Ramadan sales boost
The Chinese Automobile Association is currently predicting that sales will normalise in the country by Q3 of this year. While some will remain sceptical of this forecast, March sales figures certainly showed promise of a rebound with over 1 million passenger cars sold. This number represents a 48.4% decrease in sales year-on-year which is hardly anything to get overly excited about, but shows a significant improvement over the abysmal results in the first two months of the year.
History also shows us that the automotive industry has the ability to rebound strongly. In 2010, just one year after the peak of the last financial crisis, car production in the US increased by 25.8% - higher than pre-recession levels by more than 5%. This increase in production provided the base for a strong sales recovery over the following years resulting in a record year in 2015.
The UAE saw a similar record year in 2015 with around 420,000 sales. Since then sales have been falling consistently, to a low of 240,000 in 2018 with largely flat growth in 2019.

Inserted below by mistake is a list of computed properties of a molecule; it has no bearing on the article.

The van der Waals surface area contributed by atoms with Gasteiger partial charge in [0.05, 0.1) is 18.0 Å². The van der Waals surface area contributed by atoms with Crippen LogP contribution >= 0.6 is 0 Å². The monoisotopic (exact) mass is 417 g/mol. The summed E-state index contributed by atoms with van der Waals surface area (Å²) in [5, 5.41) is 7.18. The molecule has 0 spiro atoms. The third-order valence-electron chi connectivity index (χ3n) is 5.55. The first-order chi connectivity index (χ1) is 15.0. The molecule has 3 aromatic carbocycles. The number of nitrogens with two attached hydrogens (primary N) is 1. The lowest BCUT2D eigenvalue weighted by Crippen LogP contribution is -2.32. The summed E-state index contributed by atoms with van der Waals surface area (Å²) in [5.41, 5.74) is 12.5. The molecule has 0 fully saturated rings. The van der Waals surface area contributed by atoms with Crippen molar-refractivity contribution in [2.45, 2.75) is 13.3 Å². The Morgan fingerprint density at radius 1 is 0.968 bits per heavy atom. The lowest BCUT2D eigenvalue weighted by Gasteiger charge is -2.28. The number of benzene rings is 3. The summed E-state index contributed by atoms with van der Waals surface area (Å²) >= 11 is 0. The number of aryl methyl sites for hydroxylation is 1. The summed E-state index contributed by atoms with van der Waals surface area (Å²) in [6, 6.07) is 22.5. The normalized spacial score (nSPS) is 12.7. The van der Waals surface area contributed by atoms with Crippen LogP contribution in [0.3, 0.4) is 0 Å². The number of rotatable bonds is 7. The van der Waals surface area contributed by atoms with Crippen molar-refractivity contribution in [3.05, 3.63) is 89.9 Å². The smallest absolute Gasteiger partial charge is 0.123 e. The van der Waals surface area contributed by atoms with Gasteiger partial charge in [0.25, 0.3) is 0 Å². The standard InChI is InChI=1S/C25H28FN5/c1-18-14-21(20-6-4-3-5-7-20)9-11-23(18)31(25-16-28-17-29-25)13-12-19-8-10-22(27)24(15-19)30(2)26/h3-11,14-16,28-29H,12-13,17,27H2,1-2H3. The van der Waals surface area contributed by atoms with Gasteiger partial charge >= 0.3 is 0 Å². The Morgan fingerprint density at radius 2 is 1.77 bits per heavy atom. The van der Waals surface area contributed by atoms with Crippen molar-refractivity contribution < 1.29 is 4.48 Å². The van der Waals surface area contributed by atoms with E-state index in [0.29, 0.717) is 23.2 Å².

This year will likely see a further fall with March being all but written off, although there is hope on the horizon with dealerships scrambling to adjust their Ramadan campaigns after confirmation in the past week that Dubai dealerships will be able to open for the holy month (dealerships in other Emirates have largely remained open throughout the crisis).
A number of dealerships across the country have acted swiftly to cater to the needs of a more cautious buyer. Numerous showrooms I've spoken to are accelerating the development of their digital services and implementing initiatives such as online bookings for new car sales, home delivery for test drives, and job loss protection wrapped up into finance packages.
I expect these initiatives to start tempting small numbers of buyers into showrooms – both virtual and physical – over the Ramadan period, as people who have been deferring their purchases seek to discover any deals in the market. This trickle of buyers is unlikely to increase much over the summer months, although it’s interesting to hear that some buyers are already redirecting funds saved from cancelled summer holiday plans into new car purchases.